Stop by Apgar Visitor Center, which plans special family activities throughout the summer. Families also love the narrated lake cruises from Many Glacier, St. Mary's, and Two Medicine, offered by Glacier Park Boat Company, in which guides point out moose and grizzly bears dozing in the piney shadows, then drop you off to hike on trails intersecting with lakes and glaciers (prices subject to change: adults, $11; kids ages 4 to 12, $5; 406-257-2426).
Rocks at the edges of the lakes and streams are tempting to play on but slippery. Have your kids wear water shoes to help prevent falls.
It's no wonder that this 800-square- mile forest in North Carolina and Tennessee is the most visited of all the national parks; it bursts with bright mountain rhododendron in spring, offers cool mountain air in summer, and is a haze of gold and red in the fall. But what kids especially love is the focus on the good old days. Consider planning a family trip around the annual Mountain Life Festival, a daylong demonstration of pioneer harvest activities, in September.
The park's only lodge is a five-mile hike from the park entrance, at the top of Mount LeConte; reservations are recommended a year in advance ($76.50 per person per night; $61.50 ages 10 and under; 423-429-5704). The park offers ten campgrounds: The most family-friendly in Tennessee is Cades Cove, which offers bicycle rentals and hay- and horse rides. In North Carolina, Smokemount campground is close to the Mountain Farm Museum, a collection of historic buildings. Reservations for both are required during peak season; call five months in advance ($15 per night; 423-436-1231).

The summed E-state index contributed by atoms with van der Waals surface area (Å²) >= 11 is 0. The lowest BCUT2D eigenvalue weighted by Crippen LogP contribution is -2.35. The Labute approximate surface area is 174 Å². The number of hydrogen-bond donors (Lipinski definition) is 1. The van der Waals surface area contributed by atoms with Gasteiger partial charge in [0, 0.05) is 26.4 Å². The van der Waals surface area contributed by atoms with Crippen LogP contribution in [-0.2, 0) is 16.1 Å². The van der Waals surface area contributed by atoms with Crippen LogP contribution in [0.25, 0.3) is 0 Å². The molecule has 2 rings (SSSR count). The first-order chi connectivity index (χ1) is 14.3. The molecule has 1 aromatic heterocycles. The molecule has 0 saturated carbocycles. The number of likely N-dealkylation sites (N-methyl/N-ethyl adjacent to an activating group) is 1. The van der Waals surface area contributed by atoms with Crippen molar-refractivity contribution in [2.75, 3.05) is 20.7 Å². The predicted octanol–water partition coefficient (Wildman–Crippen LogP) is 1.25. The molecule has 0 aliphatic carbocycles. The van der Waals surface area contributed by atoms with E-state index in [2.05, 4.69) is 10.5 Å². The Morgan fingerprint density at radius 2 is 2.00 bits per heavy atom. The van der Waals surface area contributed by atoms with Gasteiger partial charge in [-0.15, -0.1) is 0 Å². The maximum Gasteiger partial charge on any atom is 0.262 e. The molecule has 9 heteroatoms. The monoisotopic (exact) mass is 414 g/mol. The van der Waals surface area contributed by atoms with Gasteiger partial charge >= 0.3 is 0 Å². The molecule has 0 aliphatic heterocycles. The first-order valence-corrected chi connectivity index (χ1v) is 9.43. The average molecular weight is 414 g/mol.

Kids ages 5 to 12 can earn a Junior Ranger badge after learning about the settlers of the Southern Appalachians. The Cades Cove Nature Trail is a half-mile stretch that's uncrowded and ideal for less energetic little feet. During the summer, costumed "pioneers" make soap and dye wool here.